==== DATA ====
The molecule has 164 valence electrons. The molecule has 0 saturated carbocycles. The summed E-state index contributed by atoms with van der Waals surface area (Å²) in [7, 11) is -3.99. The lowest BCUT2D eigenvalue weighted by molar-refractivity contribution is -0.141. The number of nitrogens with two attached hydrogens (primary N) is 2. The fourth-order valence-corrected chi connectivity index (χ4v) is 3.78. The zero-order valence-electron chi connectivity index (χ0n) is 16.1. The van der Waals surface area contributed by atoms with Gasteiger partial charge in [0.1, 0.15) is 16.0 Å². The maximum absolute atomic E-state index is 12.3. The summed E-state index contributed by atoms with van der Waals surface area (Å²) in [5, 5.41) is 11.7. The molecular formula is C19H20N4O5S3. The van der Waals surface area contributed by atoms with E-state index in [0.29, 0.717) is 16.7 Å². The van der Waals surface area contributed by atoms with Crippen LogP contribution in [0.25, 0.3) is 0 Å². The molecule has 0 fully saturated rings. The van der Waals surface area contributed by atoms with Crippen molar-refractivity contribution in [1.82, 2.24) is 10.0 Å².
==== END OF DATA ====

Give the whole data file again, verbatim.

The molecule has 164 valence electrons. The molecule has 0 saturated carbocycles. The summed E-state index contributed by atoms with van der Waals surface area (Å²) in [7, 11) is -3.99. The lowest BCUT2D eigenvalue weighted by molar-refractivity contribution is -0.141. The number of nitrogens with two attached hydrogens (primary N) is 2. The fourth-order valence-corrected chi connectivity index (χ4v) is 3.78. The zero-order valence-electron chi connectivity index (χ0n) is 16.1. The van der Waals surface area contributed by atoms with Gasteiger partial charge in [0.1, 0.15) is 16.0 Å². The maximum absolute atomic E-state index is 12.3. The summed E-state index contributed by atoms with van der Waals surface area (Å²) in [5, 5.41) is 11.7. The molecular formula is C19H20N4O5S3. The van der Waals surface area contributed by atoms with E-state index in [0.29, 0.717) is 16.7 Å². The van der Waals surface area contributed by atoms with Crippen LogP contribution in [0.25, 0.3) is 0 Å². The molecule has 0 fully saturated rings. The van der Waals surface area contributed by atoms with Crippen molar-refractivity contribution in [1.82, 2.24) is 10.0 Å².